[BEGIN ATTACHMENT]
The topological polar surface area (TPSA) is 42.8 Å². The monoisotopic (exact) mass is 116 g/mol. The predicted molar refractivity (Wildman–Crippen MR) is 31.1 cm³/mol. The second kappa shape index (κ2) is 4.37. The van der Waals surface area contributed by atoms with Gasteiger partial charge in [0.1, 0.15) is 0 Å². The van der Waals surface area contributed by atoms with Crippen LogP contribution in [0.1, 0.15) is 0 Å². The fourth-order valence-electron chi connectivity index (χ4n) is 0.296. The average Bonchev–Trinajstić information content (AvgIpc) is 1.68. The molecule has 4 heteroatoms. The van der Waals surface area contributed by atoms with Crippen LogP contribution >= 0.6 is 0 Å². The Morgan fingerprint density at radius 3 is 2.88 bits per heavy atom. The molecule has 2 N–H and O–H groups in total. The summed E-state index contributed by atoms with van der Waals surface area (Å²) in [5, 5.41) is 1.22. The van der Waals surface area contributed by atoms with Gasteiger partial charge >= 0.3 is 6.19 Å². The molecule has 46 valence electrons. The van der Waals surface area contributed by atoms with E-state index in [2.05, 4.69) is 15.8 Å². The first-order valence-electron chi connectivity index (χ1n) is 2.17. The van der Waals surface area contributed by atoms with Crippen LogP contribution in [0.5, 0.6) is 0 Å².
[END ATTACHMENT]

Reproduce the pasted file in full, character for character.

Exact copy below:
The topological polar surface area (TPSA) is 42.8 Å². The monoisotopic (exact) mass is 116 g/mol. The predicted molar refractivity (Wildman–Crippen MR) is 31.1 cm³/mol. The second kappa shape index (κ2) is 4.37. The van der Waals surface area contributed by atoms with Gasteiger partial charge in [0.1, 0.15) is 0 Å². The van der Waals surface area contributed by atoms with Crippen LogP contribution in [0.1, 0.15) is 0 Å². The fourth-order valence-electron chi connectivity index (χ4n) is 0.296. The average Bonchev–Trinajstić information content (AvgIpc) is 1.68. The molecule has 4 heteroatoms. The van der Waals surface area contributed by atoms with Crippen LogP contribution >= 0.6 is 0 Å². The Morgan fingerprint density at radius 3 is 2.88 bits per heavy atom. The molecule has 2 N–H and O–H groups in total. The summed E-state index contributed by atoms with van der Waals surface area (Å²) in [5, 5.41) is 1.22. The van der Waals surface area contributed by atoms with Gasteiger partial charge >= 0.3 is 6.19 Å². The molecule has 46 valence electrons. The van der Waals surface area contributed by atoms with E-state index in [2.05, 4.69) is 15.8 Å². The first-order valence-electron chi connectivity index (χ1n) is 2.17. The van der Waals surface area contributed by atoms with Crippen LogP contribution in [0.5, 0.6) is 0 Å².